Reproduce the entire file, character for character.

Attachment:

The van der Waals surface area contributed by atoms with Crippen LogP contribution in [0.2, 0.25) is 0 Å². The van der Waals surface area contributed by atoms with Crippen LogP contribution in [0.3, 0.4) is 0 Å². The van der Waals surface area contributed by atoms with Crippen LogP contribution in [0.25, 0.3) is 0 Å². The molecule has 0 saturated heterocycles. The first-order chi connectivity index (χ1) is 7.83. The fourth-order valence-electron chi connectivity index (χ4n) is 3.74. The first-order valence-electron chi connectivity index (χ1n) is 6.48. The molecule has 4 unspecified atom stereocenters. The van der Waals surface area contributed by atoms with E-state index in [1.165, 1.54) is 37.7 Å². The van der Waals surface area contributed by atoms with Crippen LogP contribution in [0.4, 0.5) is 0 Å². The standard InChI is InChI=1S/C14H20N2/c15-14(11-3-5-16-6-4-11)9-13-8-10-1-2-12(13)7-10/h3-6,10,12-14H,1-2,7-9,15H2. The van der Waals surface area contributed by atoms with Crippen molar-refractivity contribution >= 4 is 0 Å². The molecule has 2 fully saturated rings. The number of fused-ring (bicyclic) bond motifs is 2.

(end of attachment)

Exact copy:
The van der Waals surface area contributed by atoms with Crippen LogP contribution in [0.2, 0.25) is 0 Å². The van der Waals surface area contributed by atoms with Crippen LogP contribution in [0.3, 0.4) is 0 Å². The van der Waals surface area contributed by atoms with Crippen LogP contribution in [0.25, 0.3) is 0 Å². The molecule has 0 saturated heterocycles. The first-order chi connectivity index (χ1) is 7.83. The fourth-order valence-electron chi connectivity index (χ4n) is 3.74. The first-order valence-electron chi connectivity index (χ1n) is 6.48. The molecule has 4 unspecified atom stereocenters. The van der Waals surface area contributed by atoms with E-state index in [1.165, 1.54) is 37.7 Å². The van der Waals surface area contributed by atoms with Crippen LogP contribution in [0.4, 0.5) is 0 Å². The standard InChI is InChI=1S/C14H20N2/c15-14(11-3-5-16-6-4-11)9-13-8-10-1-2-12(13)7-10/h3-6,10,12-14H,1-2,7-9,15H2. The van der Waals surface area contributed by atoms with Crippen molar-refractivity contribution >= 4 is 0 Å². The molecule has 2 fully saturated rings. The number of fused-ring (bicyclic) bond motifs is 2.